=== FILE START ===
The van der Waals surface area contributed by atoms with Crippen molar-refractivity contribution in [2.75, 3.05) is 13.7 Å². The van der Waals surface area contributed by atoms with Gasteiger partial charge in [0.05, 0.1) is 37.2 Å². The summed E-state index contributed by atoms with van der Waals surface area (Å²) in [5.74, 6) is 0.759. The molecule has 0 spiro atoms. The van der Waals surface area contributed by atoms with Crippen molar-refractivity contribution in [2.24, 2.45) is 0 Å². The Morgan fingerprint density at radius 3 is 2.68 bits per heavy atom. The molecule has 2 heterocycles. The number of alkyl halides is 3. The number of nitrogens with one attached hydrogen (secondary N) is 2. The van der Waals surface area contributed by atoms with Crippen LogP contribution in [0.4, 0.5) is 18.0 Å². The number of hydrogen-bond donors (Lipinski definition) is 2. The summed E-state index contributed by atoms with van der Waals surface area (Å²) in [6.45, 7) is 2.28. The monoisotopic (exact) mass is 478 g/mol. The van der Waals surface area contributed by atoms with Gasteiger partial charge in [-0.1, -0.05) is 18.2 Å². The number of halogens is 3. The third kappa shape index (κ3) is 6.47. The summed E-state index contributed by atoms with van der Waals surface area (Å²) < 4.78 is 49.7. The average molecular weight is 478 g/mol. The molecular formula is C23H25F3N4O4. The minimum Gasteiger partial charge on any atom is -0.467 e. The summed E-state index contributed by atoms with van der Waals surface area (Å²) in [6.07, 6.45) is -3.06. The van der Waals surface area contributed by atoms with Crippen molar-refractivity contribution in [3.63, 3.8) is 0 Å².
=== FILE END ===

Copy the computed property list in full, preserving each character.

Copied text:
The van der Waals surface area contributed by atoms with Crippen molar-refractivity contribution in [2.75, 3.05) is 13.7 Å². The van der Waals surface area contributed by atoms with Gasteiger partial charge in [0.05, 0.1) is 37.2 Å². The summed E-state index contributed by atoms with van der Waals surface area (Å²) in [5.74, 6) is 0.759. The molecule has 0 spiro atoms. The van der Waals surface area contributed by atoms with Crippen molar-refractivity contribution in [2.24, 2.45) is 0 Å². The Morgan fingerprint density at radius 3 is 2.68 bits per heavy atom. The molecule has 2 heterocycles. The number of alkyl halides is 3. The number of nitrogens with one attached hydrogen (secondary N) is 2. The van der Waals surface area contributed by atoms with Crippen LogP contribution in [0.4, 0.5) is 18.0 Å². The number of hydrogen-bond donors (Lipinski definition) is 2. The summed E-state index contributed by atoms with van der Waals surface area (Å²) in [6.45, 7) is 2.28. The monoisotopic (exact) mass is 478 g/mol. The van der Waals surface area contributed by atoms with Gasteiger partial charge in [-0.1, -0.05) is 18.2 Å². The number of halogens is 3. The third kappa shape index (κ3) is 6.47. The summed E-state index contributed by atoms with van der Waals surface area (Å²) < 4.78 is 49.7. The average molecular weight is 478 g/mol. The molecular formula is C23H25F3N4O4. The minimum Gasteiger partial charge on any atom is -0.467 e. The summed E-state index contributed by atoms with van der Waals surface area (Å²) in [6.07, 6.45) is -3.06. The van der Waals surface area contributed by atoms with Crippen molar-refractivity contribution in [3.63, 3.8) is 0 Å².